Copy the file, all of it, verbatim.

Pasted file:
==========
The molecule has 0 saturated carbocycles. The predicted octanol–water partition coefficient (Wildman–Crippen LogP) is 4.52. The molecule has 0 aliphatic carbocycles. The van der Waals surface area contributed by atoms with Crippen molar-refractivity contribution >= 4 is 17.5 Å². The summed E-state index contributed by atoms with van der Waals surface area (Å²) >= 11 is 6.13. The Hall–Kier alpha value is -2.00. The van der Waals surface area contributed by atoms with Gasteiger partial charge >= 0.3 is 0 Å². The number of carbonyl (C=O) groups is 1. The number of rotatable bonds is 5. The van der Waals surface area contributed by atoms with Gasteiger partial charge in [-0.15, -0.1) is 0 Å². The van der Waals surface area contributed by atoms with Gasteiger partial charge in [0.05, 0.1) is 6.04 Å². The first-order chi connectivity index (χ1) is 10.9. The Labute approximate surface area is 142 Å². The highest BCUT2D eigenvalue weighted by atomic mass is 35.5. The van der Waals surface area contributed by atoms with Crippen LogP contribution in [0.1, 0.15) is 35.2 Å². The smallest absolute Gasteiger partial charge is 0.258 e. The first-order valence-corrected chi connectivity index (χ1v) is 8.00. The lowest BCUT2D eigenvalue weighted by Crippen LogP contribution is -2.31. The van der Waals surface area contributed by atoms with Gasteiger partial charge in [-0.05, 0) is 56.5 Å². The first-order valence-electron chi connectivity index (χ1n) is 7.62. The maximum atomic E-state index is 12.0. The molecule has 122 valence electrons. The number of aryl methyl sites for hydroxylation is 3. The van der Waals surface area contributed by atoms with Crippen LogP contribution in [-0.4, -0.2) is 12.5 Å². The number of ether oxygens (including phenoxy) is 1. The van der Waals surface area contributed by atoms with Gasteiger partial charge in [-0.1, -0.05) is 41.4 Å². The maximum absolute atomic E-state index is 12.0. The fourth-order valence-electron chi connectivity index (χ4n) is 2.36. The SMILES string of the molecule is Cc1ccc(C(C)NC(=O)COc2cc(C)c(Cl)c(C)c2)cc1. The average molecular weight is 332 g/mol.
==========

The molecule has 0 saturated carbocycles. The predicted octanol–water partition coefficient (Wildman–Crippen LogP) is 4.52. The molecule has 0 aliphatic carbocycles. The van der Waals surface area contributed by atoms with Crippen molar-refractivity contribution >= 4 is 17.5 Å². The summed E-state index contributed by atoms with van der Waals surface area (Å²) >= 11 is 6.13. The Hall–Kier alpha value is -2.00. The van der Waals surface area contributed by atoms with Gasteiger partial charge >= 0.3 is 0 Å². The number of carbonyl (C=O) groups is 1. The number of rotatable bonds is 5. The van der Waals surface area contributed by atoms with Gasteiger partial charge in [-0.15, -0.1) is 0 Å². The van der Waals surface area contributed by atoms with Gasteiger partial charge in [0.05, 0.1) is 6.04 Å². The first-order chi connectivity index (χ1) is 10.9. The Labute approximate surface area is 142 Å². The highest BCUT2D eigenvalue weighted by atomic mass is 35.5. The van der Waals surface area contributed by atoms with Crippen LogP contribution in [0.1, 0.15) is 35.2 Å². The smallest absolute Gasteiger partial charge is 0.258 e. The first-order valence-corrected chi connectivity index (χ1v) is 8.00. The lowest BCUT2D eigenvalue weighted by Crippen LogP contribution is -2.31. The van der Waals surface area contributed by atoms with Gasteiger partial charge in [-0.05, 0) is 56.5 Å². The first-order valence-electron chi connectivity index (χ1n) is 7.62. The maximum atomic E-state index is 12.0. The molecule has 122 valence electrons. The number of aryl methyl sites for hydroxylation is 3. The van der Waals surface area contributed by atoms with Crippen LogP contribution in [-0.4, -0.2) is 12.5 Å². The number of ether oxygens (including phenoxy) is 1. The van der Waals surface area contributed by atoms with Gasteiger partial charge in [-0.1, -0.05) is 41.4 Å². The maximum absolute atomic E-state index is 12.0. The fourth-order valence-electron chi connectivity index (χ4n) is 2.36. The SMILES string of the molecule is Cc1ccc(C(C)NC(=O)COc2cc(C)c(Cl)c(C)c2)cc1. The average molecular weight is 332 g/mol.